Tuesday April 21, 2020
A Different Kind of Revolution
43 Just as he was speaking, Judas, one of the Twelve, appeared. With him was a crowd armed with swords and clubs, sent from the chief priests, the teachers of the law, and the elders.
44 Now the betrayer had arranged a signal with them: “The one I kiss is the man; arrest him and lead him away under guard.” 45 Going at once to Jesus, Judas said, “Rabbi!” and kissed him. 46 The men seized Jesus and arrested him. 47 Then one of those standing near drew his sword and struck the servant of the high priest, cutting off his ear.
48 “Am I leading a rebellion,” said Jesus, “that you have come out with swords and clubs to capture me? 49 Every day I was with you, teaching in the temple courts, and you did not arrest me. But the Scriptures must be fulfilled.” 50 Then everyone deserted him and fled.
51 A young man, wearing nothing but a linen garment, was following Jesus. When they seized him, 52 he fled naked, leaving his garment behind.
Judas, like many others, hoped Jesus would accomplish more. They hoped he would establish a new government and kingdom. This scene demonstrates just how blind everyone is to what Jesus is doing. He is going to do so much more than their hopes and dreams. He is establishing a new kingdom but it has a different politics than the kingdoms of the world. Swords and clubs have no purpose in his kingdom. Judas’ action is the epitome of betrayal. He isn’t a passive bystander following the temptations of the devil. He completely and willfully surrendered to darkness. Everyone knew who Jesus was. Judas didn’t have to show up. He could have told the crowd where Jesus was. He wanted to be the one. He wanted others to see. Betrayal with a kiss and a title that doesn’t acknowledge fully who Jesus is. He is so much more than a Rabbi.
Jesus calls out the absurdity of being arrested with weapons when he freely taught in the temple courts. He taught his followers to love their enemies and pray for those who persecute them. He teaches us to turn the other cheek and go an extra mile more than we’re asked in service of others. All power has been placed under him. At any point, he could stop this arrest instantly. But he refuses to force his Lordship upon rebellious hearts. He knows he must suffer.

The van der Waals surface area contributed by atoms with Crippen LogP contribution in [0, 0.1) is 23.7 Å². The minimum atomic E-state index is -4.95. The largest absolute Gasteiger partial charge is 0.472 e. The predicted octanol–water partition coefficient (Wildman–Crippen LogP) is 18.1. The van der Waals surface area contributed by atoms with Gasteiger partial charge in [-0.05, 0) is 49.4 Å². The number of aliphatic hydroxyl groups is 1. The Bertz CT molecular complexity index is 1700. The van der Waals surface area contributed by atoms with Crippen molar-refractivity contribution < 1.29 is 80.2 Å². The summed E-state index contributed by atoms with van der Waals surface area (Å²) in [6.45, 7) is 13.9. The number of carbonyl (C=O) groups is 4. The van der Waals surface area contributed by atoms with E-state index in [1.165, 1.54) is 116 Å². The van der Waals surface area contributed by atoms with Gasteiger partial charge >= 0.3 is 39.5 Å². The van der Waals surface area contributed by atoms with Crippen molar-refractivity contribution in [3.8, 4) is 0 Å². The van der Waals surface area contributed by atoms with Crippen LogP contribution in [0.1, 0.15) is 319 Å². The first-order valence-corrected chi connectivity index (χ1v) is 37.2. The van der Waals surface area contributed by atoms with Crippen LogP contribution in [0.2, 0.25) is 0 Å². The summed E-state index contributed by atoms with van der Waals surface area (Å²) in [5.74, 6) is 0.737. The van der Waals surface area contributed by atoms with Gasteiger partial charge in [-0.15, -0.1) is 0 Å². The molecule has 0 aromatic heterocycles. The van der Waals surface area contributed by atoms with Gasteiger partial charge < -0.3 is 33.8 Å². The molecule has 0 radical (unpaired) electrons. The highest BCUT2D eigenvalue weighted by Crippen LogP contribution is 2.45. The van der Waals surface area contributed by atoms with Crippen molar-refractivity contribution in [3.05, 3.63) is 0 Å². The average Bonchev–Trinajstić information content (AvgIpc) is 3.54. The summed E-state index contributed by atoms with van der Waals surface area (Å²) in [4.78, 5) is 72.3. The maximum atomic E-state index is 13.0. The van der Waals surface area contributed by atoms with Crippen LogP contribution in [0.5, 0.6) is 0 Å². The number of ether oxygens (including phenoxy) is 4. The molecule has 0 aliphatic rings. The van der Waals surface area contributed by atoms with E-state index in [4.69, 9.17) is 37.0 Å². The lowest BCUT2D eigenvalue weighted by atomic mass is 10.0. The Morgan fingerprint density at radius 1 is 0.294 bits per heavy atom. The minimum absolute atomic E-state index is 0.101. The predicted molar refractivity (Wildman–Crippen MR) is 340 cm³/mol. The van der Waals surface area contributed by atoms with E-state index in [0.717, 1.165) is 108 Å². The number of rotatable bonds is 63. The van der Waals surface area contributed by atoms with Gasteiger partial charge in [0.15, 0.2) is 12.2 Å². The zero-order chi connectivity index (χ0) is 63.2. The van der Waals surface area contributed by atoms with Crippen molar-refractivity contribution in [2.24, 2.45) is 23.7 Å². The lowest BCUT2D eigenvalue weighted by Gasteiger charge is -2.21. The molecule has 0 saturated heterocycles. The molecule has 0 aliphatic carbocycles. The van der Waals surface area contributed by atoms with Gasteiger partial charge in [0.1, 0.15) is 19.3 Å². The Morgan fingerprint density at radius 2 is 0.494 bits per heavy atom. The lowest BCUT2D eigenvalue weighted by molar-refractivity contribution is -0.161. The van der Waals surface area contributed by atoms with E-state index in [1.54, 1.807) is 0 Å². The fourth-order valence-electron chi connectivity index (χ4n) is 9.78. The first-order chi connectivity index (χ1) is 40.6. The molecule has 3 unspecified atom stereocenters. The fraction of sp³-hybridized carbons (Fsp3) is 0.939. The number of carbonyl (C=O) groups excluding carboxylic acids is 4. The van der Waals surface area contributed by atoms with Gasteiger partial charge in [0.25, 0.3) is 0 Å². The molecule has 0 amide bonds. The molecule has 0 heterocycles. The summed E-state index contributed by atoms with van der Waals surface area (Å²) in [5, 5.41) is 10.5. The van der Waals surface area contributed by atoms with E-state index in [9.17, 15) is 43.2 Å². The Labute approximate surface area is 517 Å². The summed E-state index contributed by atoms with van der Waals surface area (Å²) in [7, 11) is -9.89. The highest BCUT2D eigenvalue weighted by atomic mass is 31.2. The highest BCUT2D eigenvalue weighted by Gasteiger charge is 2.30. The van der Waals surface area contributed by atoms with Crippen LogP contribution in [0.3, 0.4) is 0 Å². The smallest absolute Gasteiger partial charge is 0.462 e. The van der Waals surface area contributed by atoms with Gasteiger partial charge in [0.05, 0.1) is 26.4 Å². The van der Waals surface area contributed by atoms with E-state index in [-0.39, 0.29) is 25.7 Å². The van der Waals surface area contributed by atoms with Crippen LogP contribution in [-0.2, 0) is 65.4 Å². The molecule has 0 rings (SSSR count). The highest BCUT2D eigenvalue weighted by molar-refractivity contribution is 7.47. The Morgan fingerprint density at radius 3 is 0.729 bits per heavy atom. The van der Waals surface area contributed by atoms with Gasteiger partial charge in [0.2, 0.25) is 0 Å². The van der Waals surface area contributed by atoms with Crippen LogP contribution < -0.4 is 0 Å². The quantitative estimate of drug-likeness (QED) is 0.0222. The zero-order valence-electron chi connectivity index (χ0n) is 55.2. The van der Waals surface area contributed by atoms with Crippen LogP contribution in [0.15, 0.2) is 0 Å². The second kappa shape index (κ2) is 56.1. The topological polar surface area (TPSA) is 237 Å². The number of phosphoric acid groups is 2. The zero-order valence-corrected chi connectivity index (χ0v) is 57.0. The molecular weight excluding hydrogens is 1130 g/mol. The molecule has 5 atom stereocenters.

As Jesus gets closer to fulfilling what he came to accomplish, the disciples become just like the world. They blend into the crowd using violence to fight violence and running away. It is a disciple of Jesus who wields the sword to cut off the ear of the High Priest’s servant. John tells us it’s Peter. The gospels remove the title of disciple because, from now through the crucifixion, the Twelve are not disciples. The man who loses his garment and runs away echoes Adam and Even being naked and ashamed in the Garden of Eden.
This is a sober reminder for us to never think we’re above others because we are part of God’s family. It works the other way around. Because we are part of God’s family and have received his mercy and grace, we know more than anyone how sinful we are and how much we need Jesus. Humility is a mark of discipleship. The disciples backslide and lose hope but the story isn’t over. Can you recall a time in your life where you retreated from God’s call? How did you come back to the Lord? Are there people in your life who desperately need to get back on track in pursuing the Lord? What’s the burden God has given you to help?
Prayer for Today
Holy God, we trust you even when the answer is no. You know the plans you have for us and they are better than we could ever hope for. Through all of our questions and doubts and frustrations, keep us steadfast in pursuing you. You are our Rock and our Redeemer. We offer you all of our life today. Show us your grace. Amen
The First 15
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